Unit Testing in Blink

WARNING: This document is a work in progress!

Unit Testing Tools

GTest and GMock are both imported into Blink and can be used in unit tests. Most existing tests are purely GTest based, but GMock is slowly being used more.

GTest - Google Unit Testing Framework

"Google's framework for writing C++ tests on a variety of platforms (Linux, Mac OS X, Windows, Cygwin, Windows CE, and Symbian). Based on the xUnit architecture. Supports automatic test discovery, a rich set of assertions, user-defined assertions, death tests, fatal and non-fatal failures, value- and type-parameterized tests, various options for running the tests, and XML test report generation."

Further Documentation

Tip: GTest and regular expressions (regexp)

If you are using gtest "Death Tests" or GMock's EXPECT_THAT with MatchesRegex or ContainsRegex, you have to be very careful with your regex

There is no common syntax between all operating system for character class matches;
  • Character class short cuts are NOT part of the POSIX regex standard and DO NOT work on Mac OS X. It also wont give you a warning saying the regex is invalid.
EXPECT_THAT("abc", MatchesRegex("\w*")) # Does NOT work on Mac OS X.
  • Character classes (IE the square bracketed kind) DO NOT work with the gtest internal regex engine, and thus on Windows. At least it will warn you that the regex is invalid.
 EXPECT_THAT("abc", MatchesRegex("[a-c]*")) # Does NOT work on Windows.

(CL https://codereview.chromium.org/55983002/ proposes making chromium only use the gtest internal regex engine which would fix this problem.)

Tip: Using GMock matchers with GTest

You can use GMock EXPECT_THAT and the GMock matchers inside a GTest test for more powerful matching. 

Quick example;
EXPECT_THAT(Foo(), testing::StartsWith("Hello"));
EXPECT_THAT(Bar(), testing::MatchesRegex("Line \\d+"));
ASSERT_THAT(Baz(), testing::AllOf(testing::Ge(5), testing::Le(10)));

Value of: Foo()
  Actual: "Hi, world!"
Expected: starts with "Hello"

More information at;

Error: Has the "template<typename T> operator T*()" private.


namespace testing {
namespace internal {

// gtest tests won't compile with clang when trying to EXPECT_EQ a class that
// has the "template<typename T> operator T*()" private.
// (See https://code.google.com/p/googletest/issues/detail?id=442)
// Work around is to define this custom IsNullLiteralHelper.
char(&IsNullLiteralHelper(const WebCore::CSSValue&))[2];


GMock - Google C++ Mocking Framework

Inspired by jMock, EasyMock, and Hamcrest, and designed with C++'s specifics in mind, Google C++ Mocking Framework (or GMock for short) is a library for writing and using C++ mock classes.

Further Documentation

  • [TODO]

Tip: GMock and regular expressions (regexp)

GMock uses the gtest for doing the regexs, see the section under gtest above.

Tip: Mocking non-virtual functions

For speed reasons, a majority of Blink's functions are non-virtual. This can make them quite hard to mock. Here are some tips for working around these problems;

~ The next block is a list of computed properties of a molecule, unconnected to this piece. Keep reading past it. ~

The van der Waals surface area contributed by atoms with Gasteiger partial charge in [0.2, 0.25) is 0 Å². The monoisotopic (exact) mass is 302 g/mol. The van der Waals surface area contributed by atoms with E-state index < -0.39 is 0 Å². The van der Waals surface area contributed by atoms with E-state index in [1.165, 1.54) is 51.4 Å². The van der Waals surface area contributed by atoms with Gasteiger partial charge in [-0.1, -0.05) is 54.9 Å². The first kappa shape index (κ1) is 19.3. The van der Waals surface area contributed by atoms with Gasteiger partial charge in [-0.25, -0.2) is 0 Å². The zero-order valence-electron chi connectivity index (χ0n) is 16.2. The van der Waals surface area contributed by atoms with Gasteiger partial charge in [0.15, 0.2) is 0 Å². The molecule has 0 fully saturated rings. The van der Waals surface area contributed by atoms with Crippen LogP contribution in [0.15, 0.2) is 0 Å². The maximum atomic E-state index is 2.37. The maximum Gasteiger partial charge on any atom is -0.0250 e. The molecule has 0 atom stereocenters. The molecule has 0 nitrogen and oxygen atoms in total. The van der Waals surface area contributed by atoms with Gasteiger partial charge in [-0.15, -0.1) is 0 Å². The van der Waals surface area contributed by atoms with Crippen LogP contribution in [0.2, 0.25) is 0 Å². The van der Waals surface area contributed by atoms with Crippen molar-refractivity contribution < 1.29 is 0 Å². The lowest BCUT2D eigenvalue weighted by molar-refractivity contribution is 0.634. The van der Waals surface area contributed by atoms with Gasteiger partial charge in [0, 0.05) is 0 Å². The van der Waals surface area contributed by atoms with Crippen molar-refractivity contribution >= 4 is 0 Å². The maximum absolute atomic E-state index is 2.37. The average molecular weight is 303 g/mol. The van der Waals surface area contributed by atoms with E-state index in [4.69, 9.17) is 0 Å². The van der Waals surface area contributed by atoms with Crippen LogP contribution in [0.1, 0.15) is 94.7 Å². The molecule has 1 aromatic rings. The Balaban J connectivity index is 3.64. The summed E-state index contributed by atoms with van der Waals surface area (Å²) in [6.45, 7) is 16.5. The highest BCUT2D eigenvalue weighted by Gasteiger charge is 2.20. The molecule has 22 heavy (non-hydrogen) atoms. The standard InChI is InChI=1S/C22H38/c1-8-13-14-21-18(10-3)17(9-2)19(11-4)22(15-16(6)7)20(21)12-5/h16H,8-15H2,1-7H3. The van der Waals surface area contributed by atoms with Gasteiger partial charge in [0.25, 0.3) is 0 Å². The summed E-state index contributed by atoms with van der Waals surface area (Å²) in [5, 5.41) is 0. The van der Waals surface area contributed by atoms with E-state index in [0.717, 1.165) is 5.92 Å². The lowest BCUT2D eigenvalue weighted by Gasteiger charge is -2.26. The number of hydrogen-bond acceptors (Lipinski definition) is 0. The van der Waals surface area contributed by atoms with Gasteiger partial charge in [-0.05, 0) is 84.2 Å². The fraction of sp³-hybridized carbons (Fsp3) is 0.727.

Tip: Mock Injection (Dependency Injection)

Using a proxy interface internally in your class;

// MyClass.h
// ------------------------------------------------------------
class MyClass {
    class iExternal {
        virtual void function1(int a, int b);
        virtual bool function2();

        static iExternal* instance() { return pInstance(); }
        static void setInstanceForTesting(iExternal* newInstance) { pInstance(true, newInstance); }
        static void clearInstanceForTesting() { pInstance(true0); }

        iExternal() { }

        inline static iExternal* pInstance(bool set = false, iExternal* newInstance = 0)
            static iExternal* defaultInstance = new iExternal();
            static iExternal* instance = defaultInstance;
            if (set) {
                if (!newInstance) {
                    newInstance = defaultInstance;
                instance = newInstance;
            return instance;

    void aFunction() {
        if (iExternal::instance()->function2()) {

// MyClassTest.cpp
// ------------------------------------------------------------
class MyClassTest : public ::testing::Test {
    class iExternalMock : public MyClass::iExternal {
        MOCK_METHOD0(function1, void(intint));
        MOCK_METHOD0(function2, bool());

    void setInstanceForTesting(MyClass::iExternal& mock) {

TEST_F(MyClassTest, aFunctionTest)
    iExternalMock externalMock;

    EXPECT_CALL(externalMock, function2())

    EXPECT_CALL(externalMock, function1(12));


    MyClass c;

Tip: Mocks and OwnPtr (PassOwnPtr)

OwnPtr and mocking objects can be tricky to get right, here is some important information.

The Problem

As normal, once you return an object via a PassOwnPtr you no longer control the life cycle of the object. This means that you must not use the object as an expectation (EXPECT_CALL) for another function call because;
  • On each call, GMock checks if any of the expectations match.
  • On termination, if something went wrong GMock might try to print the expectation (for both matched and unmatched expectations).

Here is some example code which is WRONG:
  • At (1) myA1 has been deleted, but GMock will check both the mockb EXPECT_CALLs.
  • At (2) both myA1 and myA2 have been deleted, but if EXPECT_CALL is not matched GMock may try to print myA1 and myA2.
// Actual implementation
class A {};

class B {
   virtual use(A& a) {} {}

class C {
   B* m_b;
   C(B* b): m_b(b) {}

   void doIt(PassOwnPtr<A> myA) {
     // As we own myA it gets deleted here.

// Mocks
class MockB : public B {
    MOCK_METHOD0(use, void(A&));

// Test
TEST(MyTest, CDoItTest)
  OwnPtr<A> myA1 = adoptPtr(new A());
  OwnPtr<A> myA2 = adoptPtr(new A());

  MockB mockb;
  EXPECT_CALL(mockb, use(Ref(*myA1.get()))); // Ref() means "is a reference to"
  EXPECT_CALL(mockb, use(Ref(*myA2.get())));

  C c(&mockb);
  c.doIt(myA2.release()); // (1)

  // (2)

Solutions that don't work

Creating a specialization of OwnedPtrDeleter